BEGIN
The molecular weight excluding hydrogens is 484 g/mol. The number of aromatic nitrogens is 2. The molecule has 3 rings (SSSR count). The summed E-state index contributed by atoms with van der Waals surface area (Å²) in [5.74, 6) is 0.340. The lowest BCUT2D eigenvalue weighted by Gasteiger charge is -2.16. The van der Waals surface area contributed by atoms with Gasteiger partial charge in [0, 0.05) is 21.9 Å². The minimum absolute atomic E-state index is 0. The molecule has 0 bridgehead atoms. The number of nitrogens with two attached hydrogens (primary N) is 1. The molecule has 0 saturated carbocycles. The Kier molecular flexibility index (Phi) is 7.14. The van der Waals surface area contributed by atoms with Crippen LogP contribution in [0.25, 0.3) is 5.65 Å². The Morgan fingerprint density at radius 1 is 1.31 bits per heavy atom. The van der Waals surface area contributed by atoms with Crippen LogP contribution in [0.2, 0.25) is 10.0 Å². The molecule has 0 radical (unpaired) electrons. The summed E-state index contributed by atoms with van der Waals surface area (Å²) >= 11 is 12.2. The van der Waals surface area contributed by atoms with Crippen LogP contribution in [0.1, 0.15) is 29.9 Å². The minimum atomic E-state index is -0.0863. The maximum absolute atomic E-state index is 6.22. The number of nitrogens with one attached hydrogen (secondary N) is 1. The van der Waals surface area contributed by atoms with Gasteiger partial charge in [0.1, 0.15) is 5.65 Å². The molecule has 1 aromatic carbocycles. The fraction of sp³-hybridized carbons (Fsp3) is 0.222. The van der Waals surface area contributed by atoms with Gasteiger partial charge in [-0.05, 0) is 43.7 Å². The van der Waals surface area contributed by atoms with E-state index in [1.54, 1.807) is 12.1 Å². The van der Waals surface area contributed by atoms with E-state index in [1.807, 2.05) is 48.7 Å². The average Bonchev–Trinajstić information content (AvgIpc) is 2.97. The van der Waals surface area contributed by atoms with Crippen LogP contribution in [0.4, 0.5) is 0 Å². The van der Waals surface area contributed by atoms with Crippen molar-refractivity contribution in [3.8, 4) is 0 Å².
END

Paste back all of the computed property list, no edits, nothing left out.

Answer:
The molecular weight excluding hydrogens is 484 g/mol. The number of aromatic nitrogens is 2. The molecule has 3 rings (SSSR count). The summed E-state index contributed by atoms with van der Waals surface area (Å²) in [5.74, 6) is 0.340. The lowest BCUT2D eigenvalue weighted by Gasteiger charge is -2.16. The van der Waals surface area contributed by atoms with Gasteiger partial charge in [0, 0.05) is 21.9 Å². The minimum absolute atomic E-state index is 0. The molecule has 0 bridgehead atoms. The number of nitrogens with two attached hydrogens (primary N) is 1. The molecule has 0 saturated carbocycles. The Kier molecular flexibility index (Phi) is 7.14. The van der Waals surface area contributed by atoms with Crippen LogP contribution in [0.25, 0.3) is 5.65 Å². The Morgan fingerprint density at radius 1 is 1.31 bits per heavy atom. The van der Waals surface area contributed by atoms with Crippen LogP contribution in [0.2, 0.25) is 10.0 Å². The molecule has 0 radical (unpaired) electrons. The summed E-state index contributed by atoms with van der Waals surface area (Å²) >= 11 is 12.2. The van der Waals surface area contributed by atoms with Crippen LogP contribution in [0.1, 0.15) is 29.9 Å². The minimum atomic E-state index is -0.0863. The maximum absolute atomic E-state index is 6.22. The number of nitrogens with one attached hydrogen (secondary N) is 1. The van der Waals surface area contributed by atoms with Gasteiger partial charge in [0.1, 0.15) is 5.65 Å². The molecule has 1 aromatic carbocycles. The fraction of sp³-hybridized carbons (Fsp3) is 0.222. The van der Waals surface area contributed by atoms with Gasteiger partial charge in [-0.05, 0) is 43.7 Å². The van der Waals surface area contributed by atoms with E-state index in [1.54, 1.807) is 12.1 Å². The van der Waals surface area contributed by atoms with E-state index in [1.807, 2.05) is 48.7 Å². The average Bonchev–Trinajstić information content (AvgIpc) is 2.97. The van der Waals surface area contributed by atoms with Crippen LogP contribution in [0.4, 0.5) is 0 Å². The van der Waals surface area contributed by atoms with Crippen molar-refractivity contribution in [3.8, 4) is 0 Å².